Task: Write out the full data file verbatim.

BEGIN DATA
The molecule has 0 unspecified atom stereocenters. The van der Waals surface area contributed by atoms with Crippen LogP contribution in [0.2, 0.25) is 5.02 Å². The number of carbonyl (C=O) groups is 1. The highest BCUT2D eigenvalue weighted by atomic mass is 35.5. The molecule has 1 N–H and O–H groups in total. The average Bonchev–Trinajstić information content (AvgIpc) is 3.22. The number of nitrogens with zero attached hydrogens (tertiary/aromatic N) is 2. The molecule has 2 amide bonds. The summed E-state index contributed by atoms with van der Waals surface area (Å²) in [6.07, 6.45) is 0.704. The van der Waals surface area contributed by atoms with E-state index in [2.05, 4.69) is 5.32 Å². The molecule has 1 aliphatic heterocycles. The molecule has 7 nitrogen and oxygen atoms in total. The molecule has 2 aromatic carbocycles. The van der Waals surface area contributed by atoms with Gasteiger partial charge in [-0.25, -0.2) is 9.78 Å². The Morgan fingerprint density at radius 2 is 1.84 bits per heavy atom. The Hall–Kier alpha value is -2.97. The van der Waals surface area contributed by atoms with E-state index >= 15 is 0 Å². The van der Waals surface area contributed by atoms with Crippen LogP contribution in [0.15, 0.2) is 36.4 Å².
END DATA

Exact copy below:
The molecule has 0 unspecified atom stereocenters. The van der Waals surface area contributed by atoms with Crippen LogP contribution in [0.2, 0.25) is 5.02 Å². The number of carbonyl (C=O) groups is 1. The highest BCUT2D eigenvalue weighted by atomic mass is 35.5. The molecule has 1 N–H and O–H groups in total. The average Bonchev–Trinajstić information content (AvgIpc) is 3.22. The number of nitrogens with zero attached hydrogens (tertiary/aromatic N) is 2. The molecule has 2 amide bonds. The summed E-state index contributed by atoms with van der Waals surface area (Å²) in [6.07, 6.45) is 0.704. The van der Waals surface area contributed by atoms with E-state index in [2.05, 4.69) is 5.32 Å². The molecule has 1 aliphatic heterocycles. The molecule has 7 nitrogen and oxygen atoms in total. The molecule has 2 aromatic carbocycles. The van der Waals surface area contributed by atoms with Gasteiger partial charge in [-0.25, -0.2) is 9.78 Å². The Morgan fingerprint density at radius 2 is 1.84 bits per heavy atom. The Hall–Kier alpha value is -2.97. The van der Waals surface area contributed by atoms with E-state index >= 15 is 0 Å². The van der Waals surface area contributed by atoms with Crippen LogP contribution in [0.15, 0.2) is 36.4 Å².